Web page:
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In 2016 I’m doing a 365 Nature project. Learn more about the project and see all the 365 Nature posts.

The sun was shining in the morning and we had our most moths yet. There were about half dozen different moths including two Garden Tigers.

The Swallow was still inside the shed flying up against the window and in the morning I opened the big doors just a little bit, hoping the swallow could get out. The adult kept visiting it and I could see two at the window at times. Other times they would sit on a rope or wire inside that I could see by peeking in. I assume it was a fledgling that had just left the nest because I hadn’t seen it before, but I had watched the adult flying in and out of the crack in the shed door.

We took a drive to Castle Menzies near Aberfeldy today to see the castle of my husband’s clan. We drove up and through heathlands and spotted a lot of birds fluttering around. We stopped and I spotted first a Whinchat in the heath, a short time later we spotted at Stonechat as well. They were calling on the fences alongside the road and it was easy to hear how the Stonechat got its name. We drove quite a while on a one lane road though heath, forests and agriculture fields. The landscape was very similar to that of Norway with rolling hills full of low-growing vegetation and punctuated by patches of forest.

We finally arrived at Castle Menzies and toured the castle on our own. There was a lot to see, we started at the ground floor working our way up through the kitchen, bedrooms, halls and displays. There was a whole room devoted to Archibald Menzies, the most interesting member of the clan to me because he was a botanist who traveled with Captain Vancouver. Menzies collected many plants on his travels and our familiar Douglas Fir was named Pseudotsuga menziesii in his honor.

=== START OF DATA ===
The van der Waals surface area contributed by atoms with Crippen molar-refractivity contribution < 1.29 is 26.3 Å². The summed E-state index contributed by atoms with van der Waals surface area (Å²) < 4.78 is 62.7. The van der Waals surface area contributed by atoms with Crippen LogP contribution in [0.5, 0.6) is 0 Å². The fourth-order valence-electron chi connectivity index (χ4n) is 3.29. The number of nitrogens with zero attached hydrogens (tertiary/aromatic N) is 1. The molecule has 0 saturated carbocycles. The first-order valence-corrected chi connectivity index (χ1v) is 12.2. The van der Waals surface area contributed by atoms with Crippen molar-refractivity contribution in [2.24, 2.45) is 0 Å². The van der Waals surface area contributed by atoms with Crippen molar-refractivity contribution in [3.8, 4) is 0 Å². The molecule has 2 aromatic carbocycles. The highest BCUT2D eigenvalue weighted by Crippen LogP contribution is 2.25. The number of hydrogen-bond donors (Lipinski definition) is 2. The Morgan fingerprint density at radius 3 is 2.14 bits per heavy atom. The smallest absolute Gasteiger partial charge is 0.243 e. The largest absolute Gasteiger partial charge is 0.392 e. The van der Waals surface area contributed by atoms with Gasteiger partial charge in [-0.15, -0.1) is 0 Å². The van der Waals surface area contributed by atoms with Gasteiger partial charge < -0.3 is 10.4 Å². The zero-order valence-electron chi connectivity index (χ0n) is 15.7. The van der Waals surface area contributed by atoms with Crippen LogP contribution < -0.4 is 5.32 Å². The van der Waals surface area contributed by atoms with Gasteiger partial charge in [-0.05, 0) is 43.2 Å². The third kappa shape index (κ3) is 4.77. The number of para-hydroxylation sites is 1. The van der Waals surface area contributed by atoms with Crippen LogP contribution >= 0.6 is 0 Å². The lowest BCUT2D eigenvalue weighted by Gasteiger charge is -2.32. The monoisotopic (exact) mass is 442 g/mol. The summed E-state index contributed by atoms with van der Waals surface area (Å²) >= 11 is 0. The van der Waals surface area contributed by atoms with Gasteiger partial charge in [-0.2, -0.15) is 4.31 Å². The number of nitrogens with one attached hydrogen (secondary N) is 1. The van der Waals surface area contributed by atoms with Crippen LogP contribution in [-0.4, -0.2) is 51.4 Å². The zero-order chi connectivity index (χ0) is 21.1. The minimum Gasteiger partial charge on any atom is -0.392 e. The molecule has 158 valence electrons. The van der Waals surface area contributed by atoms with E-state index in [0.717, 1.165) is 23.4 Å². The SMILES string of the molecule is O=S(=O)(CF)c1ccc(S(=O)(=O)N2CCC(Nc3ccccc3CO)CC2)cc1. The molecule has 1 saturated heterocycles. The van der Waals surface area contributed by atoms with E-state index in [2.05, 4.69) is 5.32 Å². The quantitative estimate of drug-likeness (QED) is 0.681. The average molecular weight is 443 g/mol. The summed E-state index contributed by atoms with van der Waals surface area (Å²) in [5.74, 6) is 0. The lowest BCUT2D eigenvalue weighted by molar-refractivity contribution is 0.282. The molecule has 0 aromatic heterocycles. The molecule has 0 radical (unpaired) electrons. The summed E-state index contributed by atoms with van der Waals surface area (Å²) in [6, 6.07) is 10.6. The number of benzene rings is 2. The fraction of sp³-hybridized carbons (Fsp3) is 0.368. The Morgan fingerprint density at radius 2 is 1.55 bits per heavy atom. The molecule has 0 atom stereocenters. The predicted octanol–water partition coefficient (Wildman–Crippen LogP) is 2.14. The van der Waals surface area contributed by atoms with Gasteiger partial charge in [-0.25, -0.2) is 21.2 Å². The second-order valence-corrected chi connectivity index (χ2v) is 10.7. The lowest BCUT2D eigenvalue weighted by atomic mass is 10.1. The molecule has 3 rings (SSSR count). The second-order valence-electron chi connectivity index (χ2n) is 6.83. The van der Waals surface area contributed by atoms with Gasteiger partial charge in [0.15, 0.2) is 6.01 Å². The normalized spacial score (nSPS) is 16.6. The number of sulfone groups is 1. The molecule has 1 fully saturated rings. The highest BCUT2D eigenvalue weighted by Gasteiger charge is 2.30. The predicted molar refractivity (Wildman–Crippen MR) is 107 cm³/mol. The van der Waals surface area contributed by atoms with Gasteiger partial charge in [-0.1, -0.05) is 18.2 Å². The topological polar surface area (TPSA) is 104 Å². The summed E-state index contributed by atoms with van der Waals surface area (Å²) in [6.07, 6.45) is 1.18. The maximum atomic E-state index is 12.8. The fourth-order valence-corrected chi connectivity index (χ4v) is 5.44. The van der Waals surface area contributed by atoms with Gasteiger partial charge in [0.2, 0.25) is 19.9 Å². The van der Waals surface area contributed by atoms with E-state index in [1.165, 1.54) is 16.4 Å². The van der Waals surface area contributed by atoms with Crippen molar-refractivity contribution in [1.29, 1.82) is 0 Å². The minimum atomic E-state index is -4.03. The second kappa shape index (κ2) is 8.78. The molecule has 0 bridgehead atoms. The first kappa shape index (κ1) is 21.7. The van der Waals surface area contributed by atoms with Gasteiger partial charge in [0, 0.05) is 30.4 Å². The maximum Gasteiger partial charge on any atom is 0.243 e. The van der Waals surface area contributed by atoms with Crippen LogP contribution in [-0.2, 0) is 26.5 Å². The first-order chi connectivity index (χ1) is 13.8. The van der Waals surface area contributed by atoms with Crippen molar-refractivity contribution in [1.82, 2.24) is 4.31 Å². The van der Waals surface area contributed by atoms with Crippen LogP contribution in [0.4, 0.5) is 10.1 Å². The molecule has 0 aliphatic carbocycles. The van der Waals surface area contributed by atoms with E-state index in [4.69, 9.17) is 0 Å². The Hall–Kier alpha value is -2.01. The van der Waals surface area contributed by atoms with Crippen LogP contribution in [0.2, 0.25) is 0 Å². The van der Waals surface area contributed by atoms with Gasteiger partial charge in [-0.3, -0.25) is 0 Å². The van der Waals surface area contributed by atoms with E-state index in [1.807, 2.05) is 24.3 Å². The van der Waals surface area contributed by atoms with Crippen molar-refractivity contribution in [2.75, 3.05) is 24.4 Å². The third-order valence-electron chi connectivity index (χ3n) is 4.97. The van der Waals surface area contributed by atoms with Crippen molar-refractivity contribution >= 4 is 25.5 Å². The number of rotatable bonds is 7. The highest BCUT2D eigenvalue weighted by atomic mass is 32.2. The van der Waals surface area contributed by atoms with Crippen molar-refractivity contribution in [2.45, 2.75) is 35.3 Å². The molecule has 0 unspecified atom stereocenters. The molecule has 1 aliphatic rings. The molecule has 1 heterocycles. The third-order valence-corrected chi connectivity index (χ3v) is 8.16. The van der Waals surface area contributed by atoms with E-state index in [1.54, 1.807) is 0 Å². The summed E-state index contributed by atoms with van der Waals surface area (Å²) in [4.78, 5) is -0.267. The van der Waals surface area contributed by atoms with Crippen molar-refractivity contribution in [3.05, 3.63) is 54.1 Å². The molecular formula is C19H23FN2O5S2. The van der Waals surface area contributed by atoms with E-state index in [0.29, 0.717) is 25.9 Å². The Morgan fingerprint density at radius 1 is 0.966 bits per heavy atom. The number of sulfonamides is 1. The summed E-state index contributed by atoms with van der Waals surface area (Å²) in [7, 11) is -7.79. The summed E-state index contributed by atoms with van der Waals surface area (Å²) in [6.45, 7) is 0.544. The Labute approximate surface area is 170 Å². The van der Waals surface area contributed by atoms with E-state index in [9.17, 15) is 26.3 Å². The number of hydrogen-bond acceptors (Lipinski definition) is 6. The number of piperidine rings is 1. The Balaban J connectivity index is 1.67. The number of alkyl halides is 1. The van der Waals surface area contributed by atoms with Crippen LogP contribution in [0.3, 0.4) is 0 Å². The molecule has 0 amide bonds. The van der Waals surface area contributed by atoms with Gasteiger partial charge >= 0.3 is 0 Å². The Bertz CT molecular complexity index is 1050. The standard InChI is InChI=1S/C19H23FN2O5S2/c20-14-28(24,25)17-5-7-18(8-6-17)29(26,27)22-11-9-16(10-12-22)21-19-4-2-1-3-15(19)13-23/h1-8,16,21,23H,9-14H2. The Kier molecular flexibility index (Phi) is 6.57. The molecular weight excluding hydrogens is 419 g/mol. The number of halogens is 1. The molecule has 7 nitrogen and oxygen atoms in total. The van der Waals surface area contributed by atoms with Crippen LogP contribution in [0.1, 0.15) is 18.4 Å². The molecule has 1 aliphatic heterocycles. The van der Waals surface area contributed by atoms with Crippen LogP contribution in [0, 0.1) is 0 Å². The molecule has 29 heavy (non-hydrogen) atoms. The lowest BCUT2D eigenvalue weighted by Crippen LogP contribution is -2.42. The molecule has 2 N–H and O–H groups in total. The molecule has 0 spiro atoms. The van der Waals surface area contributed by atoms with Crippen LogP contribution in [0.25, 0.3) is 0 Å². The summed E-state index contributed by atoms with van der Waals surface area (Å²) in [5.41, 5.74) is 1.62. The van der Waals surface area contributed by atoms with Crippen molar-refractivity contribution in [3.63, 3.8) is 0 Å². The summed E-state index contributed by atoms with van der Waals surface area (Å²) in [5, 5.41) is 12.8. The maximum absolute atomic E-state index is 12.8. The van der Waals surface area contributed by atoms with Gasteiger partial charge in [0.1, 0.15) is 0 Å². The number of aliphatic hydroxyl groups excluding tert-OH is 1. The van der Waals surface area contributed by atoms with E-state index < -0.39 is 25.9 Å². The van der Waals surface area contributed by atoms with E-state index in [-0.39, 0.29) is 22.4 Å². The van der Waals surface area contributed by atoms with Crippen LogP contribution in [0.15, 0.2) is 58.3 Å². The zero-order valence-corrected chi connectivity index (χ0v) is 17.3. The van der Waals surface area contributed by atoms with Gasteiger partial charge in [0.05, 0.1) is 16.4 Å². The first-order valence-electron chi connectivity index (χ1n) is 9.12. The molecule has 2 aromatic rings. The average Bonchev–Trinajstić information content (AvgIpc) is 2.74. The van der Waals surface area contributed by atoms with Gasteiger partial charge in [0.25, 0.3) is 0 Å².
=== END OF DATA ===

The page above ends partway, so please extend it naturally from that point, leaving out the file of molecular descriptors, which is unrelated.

The castle overlooked golden wheat fields and mountains, the views from the windows were beautiful. At the very top there were Small Tortoiseshell butterflies inside, one on a door. As I watched it in the sun, it warmed up and flew around the corner and presumably out a window. But there were more in other windows and I caught two and released them both out the window. One more was caught in a spider web, too late to be released back outside the castle. There were signs of other wildlife in the upper levels of the castle, like rat droppings.

We left the castle and went to the Weem Forest trail, managed by the Forestry Commission Scotland. It was just right around the corner from the castle and the display said Archibald Menzies had the castle’s gardeners plant trees from his travels there. The trail was only a mile, but it was steep going up. At the top is the Rock of Weem and St David’s Well, a holy cave. There was a face carved into a rock along with crosses and down lower along the train we spotted a dragon carved into a flat rock face.

Back at our railway cottage, the birds finally found the feeder I’d put out and I watched a half dozen Chaffinches feeding under it, one from time to time flying up to the feeder. They were all females and juveniles and I watched the females feed their young. Instead of waving the wings as I’ve seen other species do, the juvenile Chaffinches would wave their heads back and forth in front of the female.

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Kelly Brenner

Kelly Brenner

Kelly Brenner is a naturalist, writer and photographer based in Seattle. She is the author of NATURE OBSCURA: A City’s Hidden Natural World from Mountaineers Books. She writes freelance articles about natural history and has bylines in Crosscut, Popular Science, National Wildlife Magazine and others. On the side she writes fiction. Kelly holds a bachelors degree in landscape architecture from the University of Oregon and a certificate in non-fiction writing from the University of Washington.

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